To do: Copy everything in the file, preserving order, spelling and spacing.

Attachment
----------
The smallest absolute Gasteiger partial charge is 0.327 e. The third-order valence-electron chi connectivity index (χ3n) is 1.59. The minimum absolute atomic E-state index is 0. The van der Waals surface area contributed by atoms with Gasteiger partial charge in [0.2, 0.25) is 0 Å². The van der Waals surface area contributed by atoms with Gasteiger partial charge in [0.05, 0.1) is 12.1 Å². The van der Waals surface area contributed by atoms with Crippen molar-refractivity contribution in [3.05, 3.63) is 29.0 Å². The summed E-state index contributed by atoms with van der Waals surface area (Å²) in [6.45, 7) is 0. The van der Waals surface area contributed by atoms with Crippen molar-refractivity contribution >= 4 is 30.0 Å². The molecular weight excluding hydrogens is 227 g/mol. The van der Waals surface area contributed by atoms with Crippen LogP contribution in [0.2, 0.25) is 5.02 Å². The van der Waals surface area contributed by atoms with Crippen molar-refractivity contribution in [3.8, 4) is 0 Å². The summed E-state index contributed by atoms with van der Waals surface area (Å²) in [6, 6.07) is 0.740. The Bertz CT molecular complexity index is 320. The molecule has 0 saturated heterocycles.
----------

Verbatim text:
The smallest absolute Gasteiger partial charge is 0.327 e. The third-order valence-electron chi connectivity index (χ3n) is 1.59. The minimum absolute atomic E-state index is 0. The van der Waals surface area contributed by atoms with Gasteiger partial charge in [0.2, 0.25) is 0 Å². The van der Waals surface area contributed by atoms with Gasteiger partial charge in [0.05, 0.1) is 12.1 Å². The van der Waals surface area contributed by atoms with Crippen molar-refractivity contribution in [3.05, 3.63) is 29.0 Å². The summed E-state index contributed by atoms with van der Waals surface area (Å²) in [6.45, 7) is 0. The van der Waals surface area contributed by atoms with Crippen molar-refractivity contribution >= 4 is 30.0 Å². The molecular weight excluding hydrogens is 227 g/mol. The van der Waals surface area contributed by atoms with Crippen LogP contribution in [0.2, 0.25) is 5.02 Å². The van der Waals surface area contributed by atoms with Crippen molar-refractivity contribution in [3.8, 4) is 0 Å². The summed E-state index contributed by atoms with van der Waals surface area (Å²) in [6, 6.07) is 0.740. The Bertz CT molecular complexity index is 320. The molecule has 0 saturated heterocycles.